The 7 Sneaker Trends a Podiatrist Loves and Loathes

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The Style Stalker

We've never lived in a comfier time for fashion. With new sneaker trends popping up left and right, ask any fashion girl and she'll admit to you that her feet have been thanking her ever since sneakers infiltrated the mainstream, dethroning heels as the go-to fashion shoes.

Former Who What Wear editor Aemilia Madden poignantly likened the growing popularity of the sneaker to the evolving values of modern women everywhere. "Finally women are choosing practicality over everything else. In a time when the daily news cycle leaves me constantly frustrated, I have little tolerance for discomfort in what I wear," she wrote. So, yes, our footwear choices go well beyond their aesthetic value.

Just because we feel a whole lot more comfortable, though, doesn't mean that all of the trendy are doing our feet some good. Plot twist: Some sneaker trends are doing bad, bad things to our feet, according to podiatrist and Gotham Footcare founder Miguel Cunha. The doctor weighed in on the seven top sneakers of the moment, sharing which he'd be overjoyed to see you wear—and which he advises avoiding like the plague. Keep reading to discover and shop the best podiatrist-approved sneakers.

LOVES: "DAD" SNEAKERS

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The Style Stalker

Rating: 3/5

Why: "While I wouldn't advise that your run in these sneakers (a running shoe is always best), these shoes are much better than most trendsetters—like the stiletto. These shoes have a rigid heel, which is intended to protect and cushion the ankle and the Achilles tendon, and a wide toe box which helps prevent foot issues like hammertoes, neuromas, and ingrown toenails. However, these shoes look like an exaggerated sneaker. They are unnecessarily bulky, and although they mimic a good sneaker, they are not quite as good as an Asics sneaker, for instance."

LOVES: LACELESS SNEAKERS

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The Style Stalker

Rating: 5/5

Why: "This is a good walking shoe as long as the forefront of the shoe is wide enough for the wearer to accommodate her toes comfortably. My concern with these shoes is that they won't accommodate the feet as well as laced shoes as the feet progressively swell over time with weight-bearing activities."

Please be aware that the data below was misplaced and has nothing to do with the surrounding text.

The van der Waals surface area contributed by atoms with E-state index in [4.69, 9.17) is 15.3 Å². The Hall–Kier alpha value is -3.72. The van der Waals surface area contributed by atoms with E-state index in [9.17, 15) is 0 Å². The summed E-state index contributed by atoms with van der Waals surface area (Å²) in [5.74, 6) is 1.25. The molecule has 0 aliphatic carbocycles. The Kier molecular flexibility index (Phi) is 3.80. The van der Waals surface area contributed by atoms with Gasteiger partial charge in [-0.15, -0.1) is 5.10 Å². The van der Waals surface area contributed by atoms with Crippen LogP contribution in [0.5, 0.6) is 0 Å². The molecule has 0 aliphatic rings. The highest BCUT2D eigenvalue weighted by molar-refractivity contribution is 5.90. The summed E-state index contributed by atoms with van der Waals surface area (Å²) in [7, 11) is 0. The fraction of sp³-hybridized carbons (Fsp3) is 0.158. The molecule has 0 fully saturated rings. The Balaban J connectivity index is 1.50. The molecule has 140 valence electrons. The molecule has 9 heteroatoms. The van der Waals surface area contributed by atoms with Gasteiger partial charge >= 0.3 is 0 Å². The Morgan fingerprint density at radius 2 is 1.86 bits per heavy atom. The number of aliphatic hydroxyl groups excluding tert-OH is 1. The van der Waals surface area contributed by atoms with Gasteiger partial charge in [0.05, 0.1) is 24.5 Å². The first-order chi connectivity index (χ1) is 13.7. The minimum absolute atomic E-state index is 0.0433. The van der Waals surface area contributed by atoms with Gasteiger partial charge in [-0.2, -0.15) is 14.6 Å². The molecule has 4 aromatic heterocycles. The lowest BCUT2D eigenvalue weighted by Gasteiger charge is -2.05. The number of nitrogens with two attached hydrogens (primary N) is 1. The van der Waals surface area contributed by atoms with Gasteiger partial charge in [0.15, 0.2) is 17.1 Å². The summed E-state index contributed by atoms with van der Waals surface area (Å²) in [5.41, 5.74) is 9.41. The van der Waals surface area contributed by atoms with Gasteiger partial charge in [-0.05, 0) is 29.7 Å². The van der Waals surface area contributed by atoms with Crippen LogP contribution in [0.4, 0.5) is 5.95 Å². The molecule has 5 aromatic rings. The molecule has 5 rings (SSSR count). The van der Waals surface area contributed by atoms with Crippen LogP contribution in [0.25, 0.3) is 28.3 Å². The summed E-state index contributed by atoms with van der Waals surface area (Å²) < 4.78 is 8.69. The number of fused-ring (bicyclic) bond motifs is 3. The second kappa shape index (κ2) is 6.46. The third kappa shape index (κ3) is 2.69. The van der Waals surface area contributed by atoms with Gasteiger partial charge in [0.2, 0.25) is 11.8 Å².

LOATHES: SOCK SNEAKERS

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Getty Images

Rating: 1/5

Why: "While the socks sneakers may feel comfortable as they snug the top of your foot, they are not advisable shoes, because they provide no support to the top and outside of your foot, which can easily lead to an ankle sprain."

LOVES: '90S-INSPIRED SNEAKERS

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Collage Vintage

Rating: 4/5

Why: "This sneaker is a decent walking shoe as long as the forefront is wide enough to accommodate the wearer's toes comfortably and there are no underlying issues such as bunion present. Sometimes these shoes have a rigid collar, which may rub up against the Achilles tendon and irritate the back of your foot, so it is important to make sure these shoes are comfortable."

LOVES: NIKE'S AIR MAX SNEAKERS

Rating: 4/5

Why: "Although I prefer Asics, New Balance, Brooks, and Saucony and I typically say just don't do it, the Nike Air Max sneakers are probably the best model of Nike sneakers as the sole consists of shock-absorbing gel pads that help alleviate the impact of each step. These sneakers help minimize arch fatigue and ultimately allow for a smoother and more natural motion when walking."

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The Style Stalker

LOATHES: HIKING BOOT–SNEAKER HYBRIDS

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@tamumcpherson

Rating: 4/5 for hiking; not daily shoes

Why: "These hiking boot/sneaker style are shock absorbing and provide good heel and ankle support and are ideal for hiking. However, they are too bulky and heavy for everyday use and may cause muscle fatigue, which can lead to posture changes as well as other aches and pains."

LOVES: SNEAKERS WITH RUGGED SOLES

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The Style Stalker

Rating: 5/5

Why: "This shoe is a good walking shoe because it has thicker and rugged soles to provide greater traction and stability of the shoe to help minimize injuries. Traction slip-resistant rubber outsoles help avoid slips and falls, which result in a severe ankle and/or leg sprain, fractures, and other serious injuries."